August has always felt gentler, the breeze cooler and more refreshing. Less like hot breath, more like a cool caress.
The past two weekends have been hot hot hot. All fans on all the day, move as little as possible, ice cubes melt in minutes. The only good thing about it is that the tomatoes and basil like it. The arugula that I grew way too much of doesn’t seem to care either way. It survived winter, it’s thriving in summer, what doesn’t it like?!
I tried to grow Butter Lettuce. Not a single seed sprouted. What even am I doing wrong?! The thing I want to grow won’t, the thing I don’t is so abundant that it’s choking out other plants. That feels very 2020 of it.
Tim has declared that he hates arugula. I’m trying to trick myself into liking it. If I eat it often enough will I start to enjoy it? My friend, Madie, eats it from the garden while we stand six feet apart and chat in the sun.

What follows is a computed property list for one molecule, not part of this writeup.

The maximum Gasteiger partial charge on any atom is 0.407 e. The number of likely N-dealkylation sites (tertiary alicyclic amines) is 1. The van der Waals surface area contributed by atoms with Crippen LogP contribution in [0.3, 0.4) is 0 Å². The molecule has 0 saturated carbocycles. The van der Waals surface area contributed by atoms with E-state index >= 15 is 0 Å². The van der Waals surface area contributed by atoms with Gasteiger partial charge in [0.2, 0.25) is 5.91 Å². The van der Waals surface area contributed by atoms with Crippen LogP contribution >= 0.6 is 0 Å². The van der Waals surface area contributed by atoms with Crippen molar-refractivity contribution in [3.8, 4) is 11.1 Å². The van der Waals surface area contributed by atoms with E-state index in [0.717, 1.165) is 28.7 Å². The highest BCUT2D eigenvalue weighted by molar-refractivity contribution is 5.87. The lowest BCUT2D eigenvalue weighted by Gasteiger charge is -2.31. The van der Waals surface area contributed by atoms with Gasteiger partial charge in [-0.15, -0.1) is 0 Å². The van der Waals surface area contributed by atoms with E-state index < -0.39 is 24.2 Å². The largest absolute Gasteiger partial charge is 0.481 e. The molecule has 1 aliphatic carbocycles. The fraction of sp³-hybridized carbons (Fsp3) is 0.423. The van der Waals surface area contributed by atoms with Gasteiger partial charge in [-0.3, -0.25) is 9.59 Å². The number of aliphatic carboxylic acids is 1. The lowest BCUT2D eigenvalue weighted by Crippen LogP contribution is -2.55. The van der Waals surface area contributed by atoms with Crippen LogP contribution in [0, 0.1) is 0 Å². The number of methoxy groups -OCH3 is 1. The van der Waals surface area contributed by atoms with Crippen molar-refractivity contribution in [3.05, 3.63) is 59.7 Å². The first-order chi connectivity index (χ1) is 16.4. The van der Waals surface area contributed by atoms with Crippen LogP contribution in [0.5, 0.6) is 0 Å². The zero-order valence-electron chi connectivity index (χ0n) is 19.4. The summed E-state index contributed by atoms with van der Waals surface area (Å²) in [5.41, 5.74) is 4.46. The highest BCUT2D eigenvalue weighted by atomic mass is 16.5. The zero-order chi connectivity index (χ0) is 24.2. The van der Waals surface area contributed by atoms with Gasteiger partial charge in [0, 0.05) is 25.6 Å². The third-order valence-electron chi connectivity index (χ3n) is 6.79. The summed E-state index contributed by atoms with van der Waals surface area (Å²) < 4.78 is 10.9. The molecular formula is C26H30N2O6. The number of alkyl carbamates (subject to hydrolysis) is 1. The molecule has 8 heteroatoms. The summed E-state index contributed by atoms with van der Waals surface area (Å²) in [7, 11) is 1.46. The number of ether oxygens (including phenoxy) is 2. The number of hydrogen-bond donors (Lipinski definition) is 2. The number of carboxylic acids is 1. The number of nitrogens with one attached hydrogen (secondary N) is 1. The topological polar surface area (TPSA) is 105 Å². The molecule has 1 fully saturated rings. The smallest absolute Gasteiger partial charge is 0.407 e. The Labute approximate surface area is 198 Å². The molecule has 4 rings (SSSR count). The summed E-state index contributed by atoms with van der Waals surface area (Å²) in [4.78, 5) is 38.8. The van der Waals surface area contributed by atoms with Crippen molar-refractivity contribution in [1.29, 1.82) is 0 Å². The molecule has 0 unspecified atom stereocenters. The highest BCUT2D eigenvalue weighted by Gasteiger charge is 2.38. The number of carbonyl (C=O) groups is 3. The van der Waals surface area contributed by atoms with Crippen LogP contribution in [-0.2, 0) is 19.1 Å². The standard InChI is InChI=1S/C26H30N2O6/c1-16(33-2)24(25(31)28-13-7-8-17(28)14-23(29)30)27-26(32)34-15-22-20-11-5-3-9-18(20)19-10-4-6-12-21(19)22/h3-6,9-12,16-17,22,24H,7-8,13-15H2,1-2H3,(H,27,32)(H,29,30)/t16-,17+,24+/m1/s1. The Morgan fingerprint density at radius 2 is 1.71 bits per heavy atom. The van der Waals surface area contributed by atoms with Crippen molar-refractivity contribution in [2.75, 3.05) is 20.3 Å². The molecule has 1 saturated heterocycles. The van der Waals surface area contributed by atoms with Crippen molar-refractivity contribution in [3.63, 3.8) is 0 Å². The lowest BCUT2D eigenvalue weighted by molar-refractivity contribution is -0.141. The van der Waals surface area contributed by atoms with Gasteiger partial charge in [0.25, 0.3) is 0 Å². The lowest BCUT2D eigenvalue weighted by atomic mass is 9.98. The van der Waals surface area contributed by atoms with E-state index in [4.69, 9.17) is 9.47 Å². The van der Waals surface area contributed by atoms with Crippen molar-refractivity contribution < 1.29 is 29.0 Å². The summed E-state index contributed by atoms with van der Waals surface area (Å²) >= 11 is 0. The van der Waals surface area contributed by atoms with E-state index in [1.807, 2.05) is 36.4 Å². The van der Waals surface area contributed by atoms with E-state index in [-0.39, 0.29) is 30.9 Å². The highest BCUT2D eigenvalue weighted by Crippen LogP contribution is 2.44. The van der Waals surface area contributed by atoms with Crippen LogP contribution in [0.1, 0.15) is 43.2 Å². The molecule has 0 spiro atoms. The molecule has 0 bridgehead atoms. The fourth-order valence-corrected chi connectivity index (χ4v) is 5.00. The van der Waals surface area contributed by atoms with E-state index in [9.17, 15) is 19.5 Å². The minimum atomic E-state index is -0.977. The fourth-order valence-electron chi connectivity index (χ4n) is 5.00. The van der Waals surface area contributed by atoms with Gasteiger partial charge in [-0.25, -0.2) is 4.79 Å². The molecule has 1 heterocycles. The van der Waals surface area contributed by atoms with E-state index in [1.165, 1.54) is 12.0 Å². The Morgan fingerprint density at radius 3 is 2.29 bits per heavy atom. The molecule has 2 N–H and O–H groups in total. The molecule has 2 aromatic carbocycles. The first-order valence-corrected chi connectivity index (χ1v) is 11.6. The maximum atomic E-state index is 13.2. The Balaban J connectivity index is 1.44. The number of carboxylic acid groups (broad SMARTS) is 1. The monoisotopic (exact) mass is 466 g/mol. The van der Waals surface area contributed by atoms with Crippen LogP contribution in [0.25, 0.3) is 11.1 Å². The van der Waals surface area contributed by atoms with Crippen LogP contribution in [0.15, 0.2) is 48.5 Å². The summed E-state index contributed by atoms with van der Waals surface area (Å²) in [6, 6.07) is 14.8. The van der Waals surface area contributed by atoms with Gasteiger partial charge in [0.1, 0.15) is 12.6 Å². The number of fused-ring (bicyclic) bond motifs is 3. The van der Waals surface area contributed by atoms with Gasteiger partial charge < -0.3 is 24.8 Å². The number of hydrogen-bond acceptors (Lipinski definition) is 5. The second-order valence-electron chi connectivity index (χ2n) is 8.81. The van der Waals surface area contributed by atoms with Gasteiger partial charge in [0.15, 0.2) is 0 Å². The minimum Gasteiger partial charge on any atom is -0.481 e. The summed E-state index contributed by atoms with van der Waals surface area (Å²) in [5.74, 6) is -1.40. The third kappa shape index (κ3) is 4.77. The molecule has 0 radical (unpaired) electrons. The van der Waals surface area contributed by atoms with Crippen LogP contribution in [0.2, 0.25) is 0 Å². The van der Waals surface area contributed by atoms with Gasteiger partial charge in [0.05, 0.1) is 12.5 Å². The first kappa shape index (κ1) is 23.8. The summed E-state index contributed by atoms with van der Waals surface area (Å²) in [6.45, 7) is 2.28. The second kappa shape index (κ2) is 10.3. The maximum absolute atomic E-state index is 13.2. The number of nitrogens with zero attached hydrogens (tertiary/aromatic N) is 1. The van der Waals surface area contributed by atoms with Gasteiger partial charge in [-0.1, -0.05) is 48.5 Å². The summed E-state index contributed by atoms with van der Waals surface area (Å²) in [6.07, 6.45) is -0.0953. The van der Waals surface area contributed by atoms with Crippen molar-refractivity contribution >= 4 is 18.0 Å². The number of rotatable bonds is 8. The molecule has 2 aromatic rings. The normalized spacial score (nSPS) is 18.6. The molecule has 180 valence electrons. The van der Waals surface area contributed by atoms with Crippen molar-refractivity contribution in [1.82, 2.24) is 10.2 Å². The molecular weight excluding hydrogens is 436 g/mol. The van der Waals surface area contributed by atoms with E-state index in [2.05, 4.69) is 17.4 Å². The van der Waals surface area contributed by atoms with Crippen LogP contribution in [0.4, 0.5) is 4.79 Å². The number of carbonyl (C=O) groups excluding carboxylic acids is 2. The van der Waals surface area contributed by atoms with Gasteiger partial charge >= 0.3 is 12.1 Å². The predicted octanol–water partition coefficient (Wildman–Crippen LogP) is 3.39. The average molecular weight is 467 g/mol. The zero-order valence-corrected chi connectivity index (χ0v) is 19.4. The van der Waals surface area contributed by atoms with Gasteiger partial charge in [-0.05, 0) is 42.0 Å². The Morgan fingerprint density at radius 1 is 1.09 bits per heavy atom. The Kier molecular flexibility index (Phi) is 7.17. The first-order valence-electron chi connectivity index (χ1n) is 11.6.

Arugula is ok when it’s well balanced. As I was eating this salad the other day I could taste the earthiness of the beet greens, the spice from the arugula, and sharpness from the pickled onions. It was smoothed out by sweetness from raisins and balsamic vinegar, finished by smooth peppery olive oil and salty almonds. Some leftover salmon elevated it to a filling meal.
Some things are my best enjoyed on their own: chocolate ice cream, crispy bacon, cherry tomatoes still warm from the sun. They’re great as food pals, but they don’t need any help from anyone. Arugula isn’t there yet. But, Madie, I’ll always have some plain arugula growing in my garden just for you. You can have that while I enjoy my ice cream. ¯\_(ツ)_/¯
Arugula Salad with Raisins and Salmon
arugula, spinach, beet greens, and baby kale, torn into bite sized pieces
chopped roasted and salted almonds
cooked salmon (or crispy tofu)
Toss the greens. Top with pickled onions, raisins, almonds, and salmon. Drizzle with olive oil and balsamic vinegar.
Serve with crusty bread that’s been toasted and slathered with butter and jam and a glass of rosé if you’re feeling those summer vibes.